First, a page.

Teaming For Outcomes
In the early intervention (EI) program, the family, service coordinator, and EI professionals are a team. When an EI team gathers, the conversation often involves talking about outcomes. In early intervention, we use the word outcomes to describe what family members want to see happen for their child and their family as a result of their participation in the EI program. These outcomes are listed in the individual family service plan (IFSP). This plan identifies the family’s concerns and priorities for meeting their child’s needs.
Making progress toward outcomes is the result of the many small and big steps the family and EI service providers take as they work together. EI team members need to help each other understand the family’s routine so they can choose and use strategies that work well for the family. Let’s consider an example of how an EI team can work together to plan strategies for a toddler to reach an IFSP outcome related to communication.
Lucy is 24 months old. She receives EI services for a delay in language development. When Lucy’s family and their EI team meet to write her IFSP, they decide one overall outcome they want to work toward is encouraging Lucy to give a verbal response when she normally would point or nod. The team talks about times during everyday routines that Lucy’s family could encourage her to use words and build her vocabulary.
Lucy’s family loves to play outside. The team decides to have a speech therapy session at the playground to develop strategies to encourage Lucy to use her words. The speech therapist and her family practice ways to encourage Lucy to respond with words and increase Lucy’s vocabulary. Now, when Lucy gets to the bottom of the slide, her dad says, “That was fun! The slide is slippery and fast. Do you want to slide again?” He waits, and then if Lucy responds by shrieking with delight, he says, “You are excited! Tell me ‘yes’ if you want to slide again.” “Ess!” says Lucy.
Every park playtime becomes an opportunity to work toward the outcome of improving Lucy’s language skills. By encouraging Lucy to use more words and continuing to use descriptive words himself, Lucy’s dad helps her take more and more steps toward their outcome of using her words to communicate.
Focusing on daily routines is how EI teams meet IFSP outcomes. This EI Clearinghouse newsletter contains resources you can use to support language development at home, understand who is on your EI team, and work together toward outcomes. With every little step, an EI team gets closer to achieving IFSP outcomes as well as building a strong foundation for future growth.
What Is the SSIP? What Parents in Early Intervention Might Want to Know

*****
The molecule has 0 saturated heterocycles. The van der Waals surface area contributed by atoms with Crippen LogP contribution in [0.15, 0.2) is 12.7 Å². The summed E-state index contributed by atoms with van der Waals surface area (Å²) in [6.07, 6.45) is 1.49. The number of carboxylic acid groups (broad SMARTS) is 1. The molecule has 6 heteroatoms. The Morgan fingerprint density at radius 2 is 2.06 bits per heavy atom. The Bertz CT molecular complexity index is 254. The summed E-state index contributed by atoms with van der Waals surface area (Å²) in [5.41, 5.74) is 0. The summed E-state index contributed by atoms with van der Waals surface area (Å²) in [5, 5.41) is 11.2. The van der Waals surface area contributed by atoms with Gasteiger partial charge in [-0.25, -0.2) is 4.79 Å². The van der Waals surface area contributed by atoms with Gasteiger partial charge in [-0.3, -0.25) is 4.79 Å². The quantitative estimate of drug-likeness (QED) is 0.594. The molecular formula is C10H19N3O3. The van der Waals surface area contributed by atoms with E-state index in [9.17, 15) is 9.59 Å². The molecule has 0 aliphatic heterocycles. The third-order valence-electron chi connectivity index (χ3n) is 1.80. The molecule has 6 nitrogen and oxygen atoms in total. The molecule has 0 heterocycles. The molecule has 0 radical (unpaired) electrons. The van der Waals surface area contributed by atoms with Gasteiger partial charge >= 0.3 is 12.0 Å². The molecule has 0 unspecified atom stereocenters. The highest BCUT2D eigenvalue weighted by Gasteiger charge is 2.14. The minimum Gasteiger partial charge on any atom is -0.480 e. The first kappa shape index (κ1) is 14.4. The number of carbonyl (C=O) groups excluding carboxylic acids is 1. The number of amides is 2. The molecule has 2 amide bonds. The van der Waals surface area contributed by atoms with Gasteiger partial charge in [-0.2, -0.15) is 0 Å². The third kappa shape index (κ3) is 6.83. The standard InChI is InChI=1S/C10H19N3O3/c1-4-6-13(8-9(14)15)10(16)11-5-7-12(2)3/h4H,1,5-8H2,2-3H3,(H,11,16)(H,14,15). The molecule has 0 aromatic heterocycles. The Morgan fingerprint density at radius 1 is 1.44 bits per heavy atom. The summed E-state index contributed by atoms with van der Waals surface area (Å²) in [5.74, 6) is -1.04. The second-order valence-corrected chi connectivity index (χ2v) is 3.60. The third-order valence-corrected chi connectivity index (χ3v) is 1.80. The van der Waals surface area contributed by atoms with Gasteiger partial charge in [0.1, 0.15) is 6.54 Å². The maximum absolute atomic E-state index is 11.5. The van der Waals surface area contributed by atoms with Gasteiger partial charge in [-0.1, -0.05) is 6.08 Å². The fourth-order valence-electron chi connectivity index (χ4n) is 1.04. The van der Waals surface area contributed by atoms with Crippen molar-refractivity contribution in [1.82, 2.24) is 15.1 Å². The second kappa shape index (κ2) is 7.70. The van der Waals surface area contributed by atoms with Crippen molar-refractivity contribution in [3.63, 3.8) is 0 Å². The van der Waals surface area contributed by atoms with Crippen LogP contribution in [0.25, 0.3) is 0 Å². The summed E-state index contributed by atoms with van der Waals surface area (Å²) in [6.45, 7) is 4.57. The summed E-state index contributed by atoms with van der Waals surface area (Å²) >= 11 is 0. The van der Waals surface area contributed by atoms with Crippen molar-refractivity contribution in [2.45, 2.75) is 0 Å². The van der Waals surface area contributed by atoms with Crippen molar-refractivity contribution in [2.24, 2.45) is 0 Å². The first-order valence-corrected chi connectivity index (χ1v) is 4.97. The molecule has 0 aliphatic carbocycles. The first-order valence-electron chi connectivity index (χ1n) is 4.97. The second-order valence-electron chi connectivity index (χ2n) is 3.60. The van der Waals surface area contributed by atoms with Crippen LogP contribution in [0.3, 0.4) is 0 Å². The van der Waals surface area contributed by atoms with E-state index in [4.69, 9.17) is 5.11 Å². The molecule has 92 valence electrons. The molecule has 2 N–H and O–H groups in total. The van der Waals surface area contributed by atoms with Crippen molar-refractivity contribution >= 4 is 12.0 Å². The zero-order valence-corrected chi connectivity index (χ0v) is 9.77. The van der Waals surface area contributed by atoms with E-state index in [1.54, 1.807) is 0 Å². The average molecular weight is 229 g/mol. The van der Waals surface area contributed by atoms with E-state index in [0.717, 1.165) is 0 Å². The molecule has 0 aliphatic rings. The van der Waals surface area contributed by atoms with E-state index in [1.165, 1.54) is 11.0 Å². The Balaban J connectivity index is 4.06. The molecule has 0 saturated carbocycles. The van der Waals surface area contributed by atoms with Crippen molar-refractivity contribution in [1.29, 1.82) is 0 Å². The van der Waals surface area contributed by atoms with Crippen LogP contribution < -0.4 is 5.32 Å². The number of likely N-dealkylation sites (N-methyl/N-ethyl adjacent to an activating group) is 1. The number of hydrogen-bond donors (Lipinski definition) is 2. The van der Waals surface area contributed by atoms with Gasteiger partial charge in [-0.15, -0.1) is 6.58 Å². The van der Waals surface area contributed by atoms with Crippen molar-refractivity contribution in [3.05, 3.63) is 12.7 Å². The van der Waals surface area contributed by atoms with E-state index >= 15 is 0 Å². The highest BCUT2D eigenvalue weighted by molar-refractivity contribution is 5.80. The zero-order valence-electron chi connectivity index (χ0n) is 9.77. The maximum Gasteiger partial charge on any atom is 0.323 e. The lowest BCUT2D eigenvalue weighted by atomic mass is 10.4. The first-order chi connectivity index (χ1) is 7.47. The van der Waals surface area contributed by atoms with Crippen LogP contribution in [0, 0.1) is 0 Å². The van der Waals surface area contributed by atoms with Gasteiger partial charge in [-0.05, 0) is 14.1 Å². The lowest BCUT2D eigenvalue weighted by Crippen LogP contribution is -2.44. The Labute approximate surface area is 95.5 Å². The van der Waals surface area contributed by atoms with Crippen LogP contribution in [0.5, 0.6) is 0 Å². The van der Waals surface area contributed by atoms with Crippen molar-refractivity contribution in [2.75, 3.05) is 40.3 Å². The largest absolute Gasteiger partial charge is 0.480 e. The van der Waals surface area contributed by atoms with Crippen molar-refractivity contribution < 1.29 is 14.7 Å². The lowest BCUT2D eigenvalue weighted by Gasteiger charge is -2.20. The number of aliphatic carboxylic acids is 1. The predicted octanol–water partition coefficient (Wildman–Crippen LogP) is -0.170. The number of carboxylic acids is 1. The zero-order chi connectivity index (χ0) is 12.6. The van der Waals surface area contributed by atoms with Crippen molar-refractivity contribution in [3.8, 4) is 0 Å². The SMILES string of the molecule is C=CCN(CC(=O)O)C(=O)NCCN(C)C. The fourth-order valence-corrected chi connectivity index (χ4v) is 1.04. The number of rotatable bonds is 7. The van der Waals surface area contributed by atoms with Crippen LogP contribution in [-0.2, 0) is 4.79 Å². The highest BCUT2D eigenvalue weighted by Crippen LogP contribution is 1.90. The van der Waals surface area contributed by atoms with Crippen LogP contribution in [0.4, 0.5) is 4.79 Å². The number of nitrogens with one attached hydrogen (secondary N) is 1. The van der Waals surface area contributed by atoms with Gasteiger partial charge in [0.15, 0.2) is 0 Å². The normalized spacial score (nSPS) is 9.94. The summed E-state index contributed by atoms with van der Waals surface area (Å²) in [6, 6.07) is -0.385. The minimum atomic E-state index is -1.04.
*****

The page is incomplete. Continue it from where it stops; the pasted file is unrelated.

The State Systemic Improvement Plan (SSIP) is a multiyear plan that focuses on improving outcomes for children and families receiving early intervention services. This is important to you because we want you to know we are working hard to improve the services you and other families receive.
This is an Office of Special Education Programs initiative to help Congress and the people of the United States decide whether the money spent on early intervention is producing good results for children with disabilities and developmental delays and their families.
Each phase of the plan to improve services has a specific focus. The three phases are:
- Phase I – This phase was completed in April 2015.
- Phase II – This phase was completed in April 2016.
- Phase III – Implementation and Evaluation. The report on the first year of implementation is due April 3, 2017. (This phase will last several years.)
A group of parents, providers, CFC staff, state workers, and community partners joined the Bureau of Early Intervention from the very beginning of the SSIP process to “dream big!”
We decided to focus on how well children are acquiring and using new knowledge and skills in early intervention. To do that, we developed strategies on improving children’s progress on outcomes and expanding families’ ability to support their child’s development.
Even as we were “dreaming big,” we knew that we had to “start small,” so we selected three pilot areas in Williamson County, East St. Louis, and Aurora and decided that we needed leadership teams in each area. These leadership teams include CFC staff, providers, and parents as well as state personnel. Their job is to support local early intervention teams (like yours) to improve child outcomes and to increase the families’ ability to promote their child’s development—even after leaving the early intervention program.
The leadership teams began meeting in November, and we are excited to see their progress! For more information about the SSIP, visit https://illinois.edu/blog/view/6039/378910.
Claudia L. Fabián
Illinois Department of Human Services
Family Outcomes Survey
Each year, Illinois is required to find out how effective the early intervention program has been in helping families achieve outcomes. Early intervention is a family-centered system. Both children and families are considered to receive benefits from early intervention services. We are striving to report whether families are getting what is intended from EI services.
The Family Outcomes Survey helps measure the state’s progress toward this goal. Family outcomes are the changes experienced by the family as a result of early intervention services and supports. The Family Outcomes Survey examines things such as understanding your child’s strengths, abilities, and special needs and helping your child develop and learn.
This year the Family Outcomes Survey will be mailed to every family that leaves the early intervention program. When you receive the survey in the mail, please complete the questions and mail it back in the self-addressed, postage prepaid envelop. We greatly appreciate your input because it can help improve the Illinois Early Intervention Program.